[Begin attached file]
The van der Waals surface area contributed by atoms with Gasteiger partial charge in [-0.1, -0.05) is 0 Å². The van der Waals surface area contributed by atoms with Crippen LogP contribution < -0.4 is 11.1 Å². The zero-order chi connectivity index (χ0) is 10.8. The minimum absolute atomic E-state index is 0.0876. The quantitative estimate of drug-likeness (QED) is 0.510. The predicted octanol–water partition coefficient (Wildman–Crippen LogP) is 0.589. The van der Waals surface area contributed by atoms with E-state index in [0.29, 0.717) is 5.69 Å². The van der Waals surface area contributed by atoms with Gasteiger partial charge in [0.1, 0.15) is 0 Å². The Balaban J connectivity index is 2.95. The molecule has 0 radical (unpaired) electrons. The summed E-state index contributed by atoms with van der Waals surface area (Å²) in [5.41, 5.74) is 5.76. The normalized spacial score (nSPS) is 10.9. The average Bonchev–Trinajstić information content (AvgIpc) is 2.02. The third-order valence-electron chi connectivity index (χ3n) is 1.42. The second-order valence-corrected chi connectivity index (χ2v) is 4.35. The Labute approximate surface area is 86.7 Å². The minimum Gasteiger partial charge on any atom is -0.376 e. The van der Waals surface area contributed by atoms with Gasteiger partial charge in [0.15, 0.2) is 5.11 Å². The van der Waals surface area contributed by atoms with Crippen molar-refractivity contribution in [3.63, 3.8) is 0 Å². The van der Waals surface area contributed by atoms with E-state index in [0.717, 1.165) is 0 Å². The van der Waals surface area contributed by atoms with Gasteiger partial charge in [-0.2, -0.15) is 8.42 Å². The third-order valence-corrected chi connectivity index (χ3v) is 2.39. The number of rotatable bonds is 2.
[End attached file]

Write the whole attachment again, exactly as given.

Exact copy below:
The van der Waals surface area contributed by atoms with Gasteiger partial charge in [-0.1, -0.05) is 0 Å². The van der Waals surface area contributed by atoms with Crippen LogP contribution < -0.4 is 11.1 Å². The zero-order chi connectivity index (χ0) is 10.8. The minimum absolute atomic E-state index is 0.0876. The quantitative estimate of drug-likeness (QED) is 0.510. The predicted octanol–water partition coefficient (Wildman–Crippen LogP) is 0.589. The van der Waals surface area contributed by atoms with E-state index in [0.29, 0.717) is 5.69 Å². The van der Waals surface area contributed by atoms with Gasteiger partial charge in [0.1, 0.15) is 0 Å². The Balaban J connectivity index is 2.95. The molecule has 0 radical (unpaired) electrons. The summed E-state index contributed by atoms with van der Waals surface area (Å²) in [5.41, 5.74) is 5.76. The normalized spacial score (nSPS) is 10.9. The average Bonchev–Trinajstić information content (AvgIpc) is 2.02. The third-order valence-electron chi connectivity index (χ3n) is 1.42. The second-order valence-corrected chi connectivity index (χ2v) is 4.35. The Labute approximate surface area is 86.7 Å². The minimum Gasteiger partial charge on any atom is -0.376 e. The van der Waals surface area contributed by atoms with Gasteiger partial charge in [0.15, 0.2) is 5.11 Å². The van der Waals surface area contributed by atoms with Crippen molar-refractivity contribution in [3.63, 3.8) is 0 Å². The van der Waals surface area contributed by atoms with E-state index in [0.717, 1.165) is 0 Å². The van der Waals surface area contributed by atoms with Gasteiger partial charge in [-0.2, -0.15) is 8.42 Å². The third-order valence-corrected chi connectivity index (χ3v) is 2.39. The number of rotatable bonds is 2.